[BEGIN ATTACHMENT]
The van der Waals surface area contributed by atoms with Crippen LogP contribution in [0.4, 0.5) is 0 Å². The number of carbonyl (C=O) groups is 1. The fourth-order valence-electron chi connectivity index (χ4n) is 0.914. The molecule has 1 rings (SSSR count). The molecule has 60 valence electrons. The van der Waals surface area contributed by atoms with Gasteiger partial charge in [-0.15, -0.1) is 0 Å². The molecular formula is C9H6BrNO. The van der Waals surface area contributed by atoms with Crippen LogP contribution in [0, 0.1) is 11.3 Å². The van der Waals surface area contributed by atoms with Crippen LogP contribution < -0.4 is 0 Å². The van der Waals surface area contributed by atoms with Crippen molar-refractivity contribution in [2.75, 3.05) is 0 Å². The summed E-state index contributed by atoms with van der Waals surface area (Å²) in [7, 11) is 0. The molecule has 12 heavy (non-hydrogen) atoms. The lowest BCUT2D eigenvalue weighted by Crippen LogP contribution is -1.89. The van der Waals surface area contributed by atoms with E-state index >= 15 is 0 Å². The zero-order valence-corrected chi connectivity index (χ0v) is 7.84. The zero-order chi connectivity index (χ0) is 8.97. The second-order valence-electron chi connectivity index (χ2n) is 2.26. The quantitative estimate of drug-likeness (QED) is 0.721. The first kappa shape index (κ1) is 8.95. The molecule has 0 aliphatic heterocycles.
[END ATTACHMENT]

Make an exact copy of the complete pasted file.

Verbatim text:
The van der Waals surface area contributed by atoms with Crippen LogP contribution in [0.4, 0.5) is 0 Å². The number of carbonyl (C=O) groups is 1. The fourth-order valence-electron chi connectivity index (χ4n) is 0.914. The molecule has 1 rings (SSSR count). The molecule has 60 valence electrons. The van der Waals surface area contributed by atoms with Gasteiger partial charge in [-0.15, -0.1) is 0 Å². The molecular formula is C9H6BrNO. The van der Waals surface area contributed by atoms with Crippen LogP contribution in [0, 0.1) is 11.3 Å². The van der Waals surface area contributed by atoms with Crippen LogP contribution < -0.4 is 0 Å². The van der Waals surface area contributed by atoms with Crippen molar-refractivity contribution in [2.75, 3.05) is 0 Å². The summed E-state index contributed by atoms with van der Waals surface area (Å²) in [7, 11) is 0. The molecule has 12 heavy (non-hydrogen) atoms. The lowest BCUT2D eigenvalue weighted by Crippen LogP contribution is -1.89. The van der Waals surface area contributed by atoms with E-state index >= 15 is 0 Å². The zero-order valence-corrected chi connectivity index (χ0v) is 7.84. The zero-order chi connectivity index (χ0) is 8.97. The second-order valence-electron chi connectivity index (χ2n) is 2.26. The quantitative estimate of drug-likeness (QED) is 0.721. The first kappa shape index (κ1) is 8.95. The molecule has 0 aliphatic heterocycles.